Before this rule calls itself recursively, it calls the child predicate to find the parent P of D. Therefore, each time descendant is called, its first argument has a person who is higher up in the tree. If there are no loops in the tree, it will eventually find the desired ancestor, or it will stop with some individual whose parents are unknown.

A good way to ensure that a predicate is symmetric is to define it in terms of some other asymmetric predicate. Consider the following rules and facts:

husband(X,Y) <- wife(Y,X).
married(X,Y) <- wife(X,Y) | wife(Y,X).
With these definitions, wife is considered a primitive predicate defined by a list of facts, and husband is defined as the inverse of wife. Then X is married to Y if either X is the wife of Y or Y is the wife of X. The husband predicate could equally well have been used as the primitive with wife and married defined in terms of husband.

All of the rules discussed so far are conditionals. Unconditional rules look like facts, but they contain variables. For example, a predicate related(X,Y) might indicate that X is related to Y. Since every person is related to himself or herself, the following unconditional rule would say so:

In list processing, which will be discussed later in this chapter, there is a special list nil, called the empty list. One might define a predicate sublist(L1,L2), which would be true if the list L1 happened to be a sublist of the list L2. Then the following unconditional rule would state that nil is a sublist of every list (including itself):
Another predicate used in list processing is append(L1,L2,L3), which appends list L2 to the end of list L1 to form a new list L3. The following unconditional rule says that the result of appending nil to any list L is L unchanged:
The predicates for list processing are often defined by two rules: the first rule is an unconditional rule that states what happens to the empty list nil; and the second rule is a recursive rule that handles the general case of a nonempty list.

Goals and Backtracking

Facts and rules reside in a Prolog workspace, but no action takes place until a goal is entered. A simple goal looks like a fact or an unconditional rule. The difference lies in its use. For example, human(socrates) could be added to the workspace as a fact. But it could also be entered as a goal to ask the question "Is Socrates human?" In IBM Prolog, the default syntax requires goals to be preceded by the symbol <-. Therefore, the goal could be entered by typing <-human(socrates). Since facts are more commonly entered from a file and goals are more commonly typed at the keyboard, it is often convenient to omit the initial arrow for goals. Such conventions are determined by pragmas, which are special global variables that govern the default syntax and keyboard conventions. Appendix A discusses the pragmas, including <- pragma(allgoal,1), which allows the initial arrow to be omitted for goals.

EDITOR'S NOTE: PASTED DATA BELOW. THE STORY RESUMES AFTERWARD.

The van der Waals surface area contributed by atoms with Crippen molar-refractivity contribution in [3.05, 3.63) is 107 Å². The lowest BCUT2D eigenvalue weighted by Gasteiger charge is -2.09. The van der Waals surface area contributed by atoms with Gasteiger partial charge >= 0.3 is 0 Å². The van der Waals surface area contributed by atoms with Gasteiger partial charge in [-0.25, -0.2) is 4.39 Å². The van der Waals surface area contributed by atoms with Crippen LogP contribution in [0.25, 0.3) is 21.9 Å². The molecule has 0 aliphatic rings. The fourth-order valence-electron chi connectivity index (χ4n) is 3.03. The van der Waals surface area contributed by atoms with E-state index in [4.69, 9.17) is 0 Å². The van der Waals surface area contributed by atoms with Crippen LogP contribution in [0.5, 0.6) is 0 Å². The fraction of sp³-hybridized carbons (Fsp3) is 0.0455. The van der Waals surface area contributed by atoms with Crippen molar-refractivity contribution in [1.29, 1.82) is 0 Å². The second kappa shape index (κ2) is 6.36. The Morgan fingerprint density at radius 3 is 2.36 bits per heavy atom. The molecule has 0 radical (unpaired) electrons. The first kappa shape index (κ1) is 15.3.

Goals may also contain variables. The goal human(X) asks the system to find some human and bind its value to the variable X. Suppose the following facts had been asserted:

human(socrates).  human(cicero).  human(voltaire).
greek(socrates).  roman(cicero).  french(voltaire).
When the goal human(X) is entered, the system looks for the first fact that matches the goal, in this case human(socrates), and binds the value socrates to the variable X. The other possible values cicero and voltaire are ignored at first. Binding is similar to assignment in other programming languages: it causes a variable like X to acquire a value like socrates. Yet binding is not as permanent as assignment. It is possible to force Prolog to undo the binding by backtracking to find another value for X. For this example, if the user at the keyboard types the goal <-human(X), the response is human(socrates). To force backtracking, the user could then type a semicolon ; which would cause the system to redo the previous goal and find another binding for X. The second response would be human(cicero). Another semicolon would force the system to backtrack and generate the third response human(voltaire). One more semicolon would force another backtrack, but no more options would be left. Therefore, Prolog would report failure.

The semicolon is an operator that allows the user at the keyboard to force backtracking. But backtracking also occurs when any goal or subgoal happens to fail. Consider the compound goal (human(X) & roman(X)). This goal has two subgoals: human(X) and roman(X). To process the compound goal, the Prolog system takes the first subgoal human(X), finds some value for X, and then processes the second subgoal roman(X) with the new value of X. As before, the first value found for X is socrates. It then tries to match the second goal roman(socrates) to some fact in the workspace, but no fact matches. Therefore, the system backtracks to the first goal human(X). It unbinds the old value of X and binds the next value cicero. With this new value, the goal roman(cicero) matches one of the facts. Then both halves of the compound goal succeed, and the final value of X is cicero. Backtracking sounds complicated, but the Prolog system makes it efficient by keeping a stack of choice points. Whenever it finds a list of alternatives, it always takes the first one and puts a pointer to the next one on its stack of choice points. When a failure occurs, it takes the most recent choice point and continues from there. Since the stacks are optimized for fast retrieval of choice points, Prolog is an efficient language for processing alternatives with complex interactions.